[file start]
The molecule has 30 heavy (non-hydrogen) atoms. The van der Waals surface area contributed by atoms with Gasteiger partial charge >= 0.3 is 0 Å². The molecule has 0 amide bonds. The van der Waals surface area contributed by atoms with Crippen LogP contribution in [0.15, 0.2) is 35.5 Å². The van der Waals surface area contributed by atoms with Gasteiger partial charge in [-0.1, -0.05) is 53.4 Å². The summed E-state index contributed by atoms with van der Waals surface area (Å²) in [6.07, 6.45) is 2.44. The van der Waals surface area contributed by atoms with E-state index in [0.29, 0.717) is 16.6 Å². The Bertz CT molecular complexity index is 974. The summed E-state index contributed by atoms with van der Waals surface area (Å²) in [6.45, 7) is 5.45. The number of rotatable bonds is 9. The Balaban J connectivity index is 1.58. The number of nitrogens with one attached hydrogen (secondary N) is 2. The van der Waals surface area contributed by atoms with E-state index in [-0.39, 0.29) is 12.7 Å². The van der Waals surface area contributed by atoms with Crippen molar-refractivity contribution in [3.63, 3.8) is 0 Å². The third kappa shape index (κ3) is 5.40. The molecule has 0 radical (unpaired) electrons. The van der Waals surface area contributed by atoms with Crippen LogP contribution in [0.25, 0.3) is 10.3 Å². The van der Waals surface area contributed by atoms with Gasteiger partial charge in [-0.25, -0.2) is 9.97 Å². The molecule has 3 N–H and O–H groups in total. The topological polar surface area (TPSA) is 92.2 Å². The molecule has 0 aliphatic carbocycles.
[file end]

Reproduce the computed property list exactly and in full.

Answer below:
The molecule has 30 heavy (non-hydrogen) atoms. The van der Waals surface area contributed by atoms with Gasteiger partial charge >= 0.3 is 0 Å². The molecule has 0 amide bonds. The van der Waals surface area contributed by atoms with Crippen LogP contribution in [0.15, 0.2) is 35.5 Å². The van der Waals surface area contributed by atoms with Gasteiger partial charge in [-0.1, -0.05) is 53.4 Å². The summed E-state index contributed by atoms with van der Waals surface area (Å²) in [6.07, 6.45) is 2.44. The van der Waals surface area contributed by atoms with E-state index in [0.29, 0.717) is 16.6 Å². The Bertz CT molecular complexity index is 974. The summed E-state index contributed by atoms with van der Waals surface area (Å²) in [6.45, 7) is 5.45. The number of rotatable bonds is 9. The Balaban J connectivity index is 1.58. The number of nitrogens with one attached hydrogen (secondary N) is 2. The van der Waals surface area contributed by atoms with E-state index in [-0.39, 0.29) is 12.7 Å². The van der Waals surface area contributed by atoms with Crippen molar-refractivity contribution in [3.63, 3.8) is 0 Å². The third kappa shape index (κ3) is 5.40. The molecule has 0 radical (unpaired) electrons. The van der Waals surface area contributed by atoms with Crippen LogP contribution in [0.25, 0.3) is 10.3 Å². The van der Waals surface area contributed by atoms with Gasteiger partial charge in [-0.25, -0.2) is 9.97 Å². The molecule has 3 N–H and O–H groups in total. The topological polar surface area (TPSA) is 92.2 Å². The molecule has 0 aliphatic carbocycles.